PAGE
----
Organizational theory has construed complexity as an objective characteristic of either the structure or the behavior of an organization. We argue that, in order to further our understanding, complexity should be understood in terms of the human cognition of a structure or behavior. This cognitive twist is illustrated by means of two theoretical approaches, whose relationship is discussed.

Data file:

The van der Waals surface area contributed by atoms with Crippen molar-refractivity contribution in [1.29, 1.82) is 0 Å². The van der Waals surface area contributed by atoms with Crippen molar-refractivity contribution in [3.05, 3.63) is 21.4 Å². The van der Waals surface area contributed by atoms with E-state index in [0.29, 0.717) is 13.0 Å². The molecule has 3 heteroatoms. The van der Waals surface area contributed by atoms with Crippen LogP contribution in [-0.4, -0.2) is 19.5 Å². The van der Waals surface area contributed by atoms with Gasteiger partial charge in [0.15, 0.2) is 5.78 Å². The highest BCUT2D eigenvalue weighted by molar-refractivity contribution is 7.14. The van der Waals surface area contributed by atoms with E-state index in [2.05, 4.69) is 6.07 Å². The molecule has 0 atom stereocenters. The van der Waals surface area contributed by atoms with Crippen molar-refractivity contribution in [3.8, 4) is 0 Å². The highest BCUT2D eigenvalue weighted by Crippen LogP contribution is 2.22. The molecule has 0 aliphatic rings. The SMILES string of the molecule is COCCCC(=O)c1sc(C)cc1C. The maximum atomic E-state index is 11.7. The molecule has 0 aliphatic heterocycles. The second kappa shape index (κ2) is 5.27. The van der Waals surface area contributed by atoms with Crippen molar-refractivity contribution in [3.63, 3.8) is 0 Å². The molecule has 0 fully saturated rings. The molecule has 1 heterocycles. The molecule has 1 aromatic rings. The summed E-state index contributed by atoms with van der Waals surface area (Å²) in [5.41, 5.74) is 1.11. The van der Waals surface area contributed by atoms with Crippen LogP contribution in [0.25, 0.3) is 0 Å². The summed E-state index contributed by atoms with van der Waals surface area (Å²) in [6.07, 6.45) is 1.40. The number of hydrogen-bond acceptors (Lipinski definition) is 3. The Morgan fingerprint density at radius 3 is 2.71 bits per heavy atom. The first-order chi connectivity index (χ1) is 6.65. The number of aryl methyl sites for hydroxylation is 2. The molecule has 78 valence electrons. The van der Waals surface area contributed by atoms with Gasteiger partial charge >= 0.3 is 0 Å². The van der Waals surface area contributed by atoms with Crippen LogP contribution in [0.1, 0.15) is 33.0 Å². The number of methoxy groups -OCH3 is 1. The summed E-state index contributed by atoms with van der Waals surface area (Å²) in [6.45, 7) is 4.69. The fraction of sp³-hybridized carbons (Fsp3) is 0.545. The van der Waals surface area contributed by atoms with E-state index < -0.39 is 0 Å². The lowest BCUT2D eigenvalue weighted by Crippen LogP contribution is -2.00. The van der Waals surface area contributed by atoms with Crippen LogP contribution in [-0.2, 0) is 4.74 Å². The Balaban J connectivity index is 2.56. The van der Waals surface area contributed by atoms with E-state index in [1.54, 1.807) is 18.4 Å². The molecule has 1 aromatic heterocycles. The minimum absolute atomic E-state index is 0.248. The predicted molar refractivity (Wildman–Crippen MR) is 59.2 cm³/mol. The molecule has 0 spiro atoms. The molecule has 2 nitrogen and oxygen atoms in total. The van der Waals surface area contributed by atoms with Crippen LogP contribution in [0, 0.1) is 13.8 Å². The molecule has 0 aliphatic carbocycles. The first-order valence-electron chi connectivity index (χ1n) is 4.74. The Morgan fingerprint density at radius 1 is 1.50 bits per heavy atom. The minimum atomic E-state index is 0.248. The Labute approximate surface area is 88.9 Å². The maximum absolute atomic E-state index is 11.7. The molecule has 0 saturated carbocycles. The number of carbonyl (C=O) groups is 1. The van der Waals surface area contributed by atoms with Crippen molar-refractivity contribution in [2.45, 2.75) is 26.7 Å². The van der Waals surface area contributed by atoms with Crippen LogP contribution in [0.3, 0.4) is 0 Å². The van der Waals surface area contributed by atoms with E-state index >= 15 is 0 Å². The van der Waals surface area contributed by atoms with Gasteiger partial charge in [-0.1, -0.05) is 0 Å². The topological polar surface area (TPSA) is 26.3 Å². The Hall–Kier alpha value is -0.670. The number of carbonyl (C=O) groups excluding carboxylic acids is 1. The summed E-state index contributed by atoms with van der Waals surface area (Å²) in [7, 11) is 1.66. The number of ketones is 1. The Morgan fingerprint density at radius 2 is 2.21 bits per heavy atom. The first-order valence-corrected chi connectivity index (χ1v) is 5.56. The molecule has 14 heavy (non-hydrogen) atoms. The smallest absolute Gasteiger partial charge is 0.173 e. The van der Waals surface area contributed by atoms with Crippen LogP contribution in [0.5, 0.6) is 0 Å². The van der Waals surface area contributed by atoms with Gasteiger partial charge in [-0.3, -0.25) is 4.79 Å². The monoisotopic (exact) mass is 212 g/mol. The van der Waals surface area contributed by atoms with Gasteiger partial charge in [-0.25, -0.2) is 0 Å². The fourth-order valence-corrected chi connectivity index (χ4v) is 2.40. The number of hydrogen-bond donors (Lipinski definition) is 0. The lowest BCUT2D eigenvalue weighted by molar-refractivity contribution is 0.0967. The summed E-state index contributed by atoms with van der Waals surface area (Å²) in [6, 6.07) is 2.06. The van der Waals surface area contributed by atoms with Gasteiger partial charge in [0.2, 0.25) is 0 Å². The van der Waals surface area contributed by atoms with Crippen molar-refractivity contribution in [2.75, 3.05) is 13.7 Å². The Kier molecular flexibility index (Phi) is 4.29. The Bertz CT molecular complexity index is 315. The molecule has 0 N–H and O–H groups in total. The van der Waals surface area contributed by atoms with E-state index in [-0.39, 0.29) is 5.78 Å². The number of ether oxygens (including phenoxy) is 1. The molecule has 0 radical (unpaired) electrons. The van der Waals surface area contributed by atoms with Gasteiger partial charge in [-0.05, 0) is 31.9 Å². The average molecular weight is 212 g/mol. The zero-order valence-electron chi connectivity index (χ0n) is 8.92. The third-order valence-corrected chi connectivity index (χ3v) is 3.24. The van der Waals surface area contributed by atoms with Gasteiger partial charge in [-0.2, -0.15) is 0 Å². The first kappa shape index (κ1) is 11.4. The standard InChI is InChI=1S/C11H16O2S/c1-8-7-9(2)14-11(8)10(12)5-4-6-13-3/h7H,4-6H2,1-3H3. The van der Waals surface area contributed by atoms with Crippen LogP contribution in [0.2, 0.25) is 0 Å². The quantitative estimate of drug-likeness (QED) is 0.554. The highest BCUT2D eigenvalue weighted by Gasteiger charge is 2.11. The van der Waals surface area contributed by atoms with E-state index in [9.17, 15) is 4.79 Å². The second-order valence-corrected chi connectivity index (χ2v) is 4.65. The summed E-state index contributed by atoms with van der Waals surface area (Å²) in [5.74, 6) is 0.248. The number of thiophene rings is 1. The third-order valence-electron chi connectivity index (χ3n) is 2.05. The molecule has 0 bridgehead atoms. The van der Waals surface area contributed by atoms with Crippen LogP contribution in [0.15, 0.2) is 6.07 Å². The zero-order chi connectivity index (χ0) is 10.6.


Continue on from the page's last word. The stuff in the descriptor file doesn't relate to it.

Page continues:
The aim of this paper is to argue that complexity should neither be defined nor measured in terms of its source, be it an objectively given feature of the structure or of the behavior of an organization, but instead in terms of its effects on human cognition. Organization theorists have been careful in pointing to the decision context within which the concept of complexity plays a role. Briefly, complexity as numerosity, diversity, and unpredictability matters because of the increasing demands it imposes on decision makers concerned with attaining overall organizational effectiveness. But such demands are cognitive in nature. It therefore only seems natural to take the analysis one step further by detaching the notion of complexity from its objective source and instead attaching it to its consequence on the cognitive effort exerted by the decision maker to come to grips with her decision problem. That is, an organization is complex to the extent that a human being – e.g., an organizational designer or an outside observer – has to exert a certain degree of cognitive effort in coming to grips with a decision problem.